Law & Order: UK
A mediocre episode Law & Order is better than 99% of television. I’m not going to get deep into ranking the series (though SVU is by far the greatest spinoff). But until recently I was completely unaware that the franchise had expanded internationally. Specifically, to the United Kingdom, for an entire four seasons.
Law & Order: UK takes place in London, and mirrors the format of its American namesake. The episode opens with a scene from everyday life: two hipsters biking to work, a group of school kids running to their parents cars, women sipping beer at a local pub, followed by the gruesome discovery of a murder. The police are called, or in this case, the Metropolitan Police Force, and along with a typical cadre of detectives, they begin to dissect the crime. A coroner or forensic pathologist is consulted, suspects are ruled out, until finally the Crown Prosecution Service has enough evidence to press charges.
This is where things get insane.
The “order” portion of Law & Order: UK is familiar in certain ways. The structure of the arguments and the cadence of the prosecutor’s accusations feel like Law and Order. But it’s almost like going to Duane Reade and discovering your favorite moisturizer changed its formula but not the packaging. Except, instead of changing for the worse, everything is more ridiculous and 100000x better. The witnesses have crazy names, the lawyers are called barristers, the jury is made up of adorable types of British people you just couldn’t FIND in the United States, and most importantly, everyone is wearing wigs. Wigs and crazy pilgrim-looking robes.
I know most of my amusement stems from complete ignorance of the UK legal system, but whatever, Law and Order: UK is amazing. Also, a pretty good reminder that not every justice systems functions like our own.
These clips are great for binge watching.
Salad for breakfast
Let me begin by saying I’m allergic to dairy and eggs. This rules out a solid 90% of American breakfast food options. I’ve never begun my day with a bowl of milk and cereal, I have no idea what an omelette tastes like, and my first/last bite of French toast gave me hives. I’m constantly searching for things to eat before restaurants swap over to their lunch menus that don’t include the words “mush” or “porridge,” which brings me to the almighty breakfast salad…
I discovered the joy of salad for breakfast when I found out Chopt would deliver to my office way earlier than other lunch places opened. I approached this discovery with relative skepticism. Salad doesn’t seem appetizing as a breakfast food because It’s cold, crunchy and dressing is involved. But in fact, it is the perfect breakfast food. Here’s why:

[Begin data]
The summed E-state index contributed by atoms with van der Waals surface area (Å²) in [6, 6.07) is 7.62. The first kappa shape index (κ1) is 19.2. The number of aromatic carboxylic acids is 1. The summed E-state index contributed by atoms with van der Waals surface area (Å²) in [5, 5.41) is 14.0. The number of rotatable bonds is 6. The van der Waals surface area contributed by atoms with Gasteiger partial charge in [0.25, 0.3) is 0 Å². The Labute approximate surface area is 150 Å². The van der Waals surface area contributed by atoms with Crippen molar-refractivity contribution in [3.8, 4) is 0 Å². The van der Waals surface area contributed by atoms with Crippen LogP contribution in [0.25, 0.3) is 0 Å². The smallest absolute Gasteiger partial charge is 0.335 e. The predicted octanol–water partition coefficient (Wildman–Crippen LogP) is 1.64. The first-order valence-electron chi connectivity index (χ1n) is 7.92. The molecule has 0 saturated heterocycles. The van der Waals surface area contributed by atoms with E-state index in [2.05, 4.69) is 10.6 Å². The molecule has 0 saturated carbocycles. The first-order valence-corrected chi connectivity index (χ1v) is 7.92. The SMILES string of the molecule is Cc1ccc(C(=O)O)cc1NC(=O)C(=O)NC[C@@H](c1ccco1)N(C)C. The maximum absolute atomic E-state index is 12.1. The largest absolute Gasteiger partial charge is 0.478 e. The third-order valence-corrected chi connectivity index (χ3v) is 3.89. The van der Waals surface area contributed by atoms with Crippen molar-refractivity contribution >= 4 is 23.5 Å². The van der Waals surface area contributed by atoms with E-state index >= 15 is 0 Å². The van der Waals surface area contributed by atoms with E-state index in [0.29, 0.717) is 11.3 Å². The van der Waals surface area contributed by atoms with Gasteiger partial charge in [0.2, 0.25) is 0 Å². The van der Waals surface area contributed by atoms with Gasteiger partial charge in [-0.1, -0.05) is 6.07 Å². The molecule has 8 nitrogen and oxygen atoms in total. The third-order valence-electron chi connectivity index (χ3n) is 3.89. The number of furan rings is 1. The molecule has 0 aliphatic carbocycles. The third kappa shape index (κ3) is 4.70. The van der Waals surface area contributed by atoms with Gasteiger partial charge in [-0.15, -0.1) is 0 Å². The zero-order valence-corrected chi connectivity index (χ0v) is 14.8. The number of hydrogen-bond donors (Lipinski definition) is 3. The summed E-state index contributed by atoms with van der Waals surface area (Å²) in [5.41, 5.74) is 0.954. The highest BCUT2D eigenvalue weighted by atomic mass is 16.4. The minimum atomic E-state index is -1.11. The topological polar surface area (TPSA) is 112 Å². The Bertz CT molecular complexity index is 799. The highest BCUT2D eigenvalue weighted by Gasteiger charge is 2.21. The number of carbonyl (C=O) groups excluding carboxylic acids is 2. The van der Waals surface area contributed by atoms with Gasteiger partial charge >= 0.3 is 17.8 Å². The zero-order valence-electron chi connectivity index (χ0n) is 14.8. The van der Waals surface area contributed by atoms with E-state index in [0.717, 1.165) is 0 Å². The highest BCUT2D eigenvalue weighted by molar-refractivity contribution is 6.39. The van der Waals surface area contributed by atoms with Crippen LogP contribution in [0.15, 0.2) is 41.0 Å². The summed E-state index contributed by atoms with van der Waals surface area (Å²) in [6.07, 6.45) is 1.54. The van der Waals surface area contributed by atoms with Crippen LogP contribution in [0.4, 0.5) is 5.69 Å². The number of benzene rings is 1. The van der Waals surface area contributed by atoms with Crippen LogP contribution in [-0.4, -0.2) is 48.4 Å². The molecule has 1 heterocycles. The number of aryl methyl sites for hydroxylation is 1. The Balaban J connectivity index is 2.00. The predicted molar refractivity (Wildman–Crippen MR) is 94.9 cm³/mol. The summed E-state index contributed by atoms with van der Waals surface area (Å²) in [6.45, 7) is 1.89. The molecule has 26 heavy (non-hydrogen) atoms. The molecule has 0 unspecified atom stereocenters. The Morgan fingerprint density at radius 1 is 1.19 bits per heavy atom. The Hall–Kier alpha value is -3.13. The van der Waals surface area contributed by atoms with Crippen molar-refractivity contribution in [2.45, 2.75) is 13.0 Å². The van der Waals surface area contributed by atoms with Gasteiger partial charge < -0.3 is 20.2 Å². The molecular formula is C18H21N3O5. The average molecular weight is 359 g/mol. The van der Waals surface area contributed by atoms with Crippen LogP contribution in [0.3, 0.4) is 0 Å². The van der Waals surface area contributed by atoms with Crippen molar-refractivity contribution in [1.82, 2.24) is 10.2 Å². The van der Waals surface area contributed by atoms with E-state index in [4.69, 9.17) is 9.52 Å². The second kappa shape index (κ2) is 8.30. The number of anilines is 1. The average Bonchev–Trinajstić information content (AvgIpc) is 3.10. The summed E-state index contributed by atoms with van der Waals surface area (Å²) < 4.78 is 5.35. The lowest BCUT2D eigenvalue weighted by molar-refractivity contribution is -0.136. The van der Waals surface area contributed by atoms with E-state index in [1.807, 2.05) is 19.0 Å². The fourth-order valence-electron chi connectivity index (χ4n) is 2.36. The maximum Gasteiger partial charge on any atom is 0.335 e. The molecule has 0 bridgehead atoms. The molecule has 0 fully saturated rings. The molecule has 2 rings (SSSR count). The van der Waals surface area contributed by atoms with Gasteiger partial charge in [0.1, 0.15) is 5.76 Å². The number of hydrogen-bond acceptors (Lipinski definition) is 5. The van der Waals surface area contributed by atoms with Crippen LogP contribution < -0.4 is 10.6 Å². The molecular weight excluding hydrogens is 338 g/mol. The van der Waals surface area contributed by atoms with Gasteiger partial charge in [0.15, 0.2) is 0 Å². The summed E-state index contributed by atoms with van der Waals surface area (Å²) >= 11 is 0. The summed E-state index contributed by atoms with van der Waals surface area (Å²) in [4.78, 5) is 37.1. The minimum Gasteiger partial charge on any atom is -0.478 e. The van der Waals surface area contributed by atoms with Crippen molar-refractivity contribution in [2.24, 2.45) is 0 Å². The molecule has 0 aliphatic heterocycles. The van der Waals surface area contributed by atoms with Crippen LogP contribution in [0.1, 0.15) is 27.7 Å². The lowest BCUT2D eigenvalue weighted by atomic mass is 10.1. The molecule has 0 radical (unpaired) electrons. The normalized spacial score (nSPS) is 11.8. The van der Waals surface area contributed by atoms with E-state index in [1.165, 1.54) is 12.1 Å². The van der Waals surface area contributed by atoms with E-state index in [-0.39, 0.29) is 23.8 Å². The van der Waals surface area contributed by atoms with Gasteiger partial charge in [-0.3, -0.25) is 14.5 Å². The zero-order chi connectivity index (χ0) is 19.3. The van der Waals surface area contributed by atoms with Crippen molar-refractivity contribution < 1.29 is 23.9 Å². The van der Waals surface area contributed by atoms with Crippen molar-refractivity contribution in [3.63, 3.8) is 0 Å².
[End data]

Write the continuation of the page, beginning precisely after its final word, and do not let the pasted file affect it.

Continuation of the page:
It’s not too heavy and won’t make you feel sick and tired. You know that super full, sort of awful feeling you get after finishing a gigantic stack of pancakes? You’ll never feel that way after a breakfast salad. Plus you can save room for lunch, which is a better meal as a whole.
It’s highly customizable. Claiming you “don’t like salad” is like saying you don’t like sandwiches. It’s a ridiculous statement because salad can be almost anything you want it to be. You can literally put anything on top of a small bed of lettuce and call it a salad. Include an egg on your breakfast salad if you must.
It’s easy to eat at your desk. Let’s be real, that’s probably where you’re consuming most food anyway.
Salad for breakfast, it’s not some weird diet thing, try it.
For some reason I started following this girl on Tumblr three years ago. I have no idea who she is and I don’t know much about her except that she (presumably) lives in Brooklyn. Regardless, I love her blog. I’ve basically given up on checking my Tumblr dash, but I read her page regularly.
She posts cool contemporary-ish art, good music and lots of cool skateboarding and bike gear. Even if you don’t live in Brooklyn or shop at Urban Outfitters, her blog is chill to read and usually makes me wish I checked Tumblr more often.
For instance, here is a pic of Bill Murray wearing PBR pants, some Geode watercolors by Cecelia Phillips, and an interview with a man on a mission to mentor inner-city Nashville youth by teaching them how to build one-of-a-kind skateboards.
I remember when I first joined Tumblr and would go on arbitrary follow sprees. It was pre-Twitter (for me at least) and I didn’t have any friends who were really “on” the internet. I had never met anyone online, and the whole web still felt like an alternate reality. There was no pressure to follow anyone I knew IRL, and the people whose posts I favd all day felt like characters in an online game.
Of course, the lines blurred and now most of my early Tumblr friends are IRL friends, and anonymity slipped away. But I still have no clue who this girl is, and I still fav all her posts.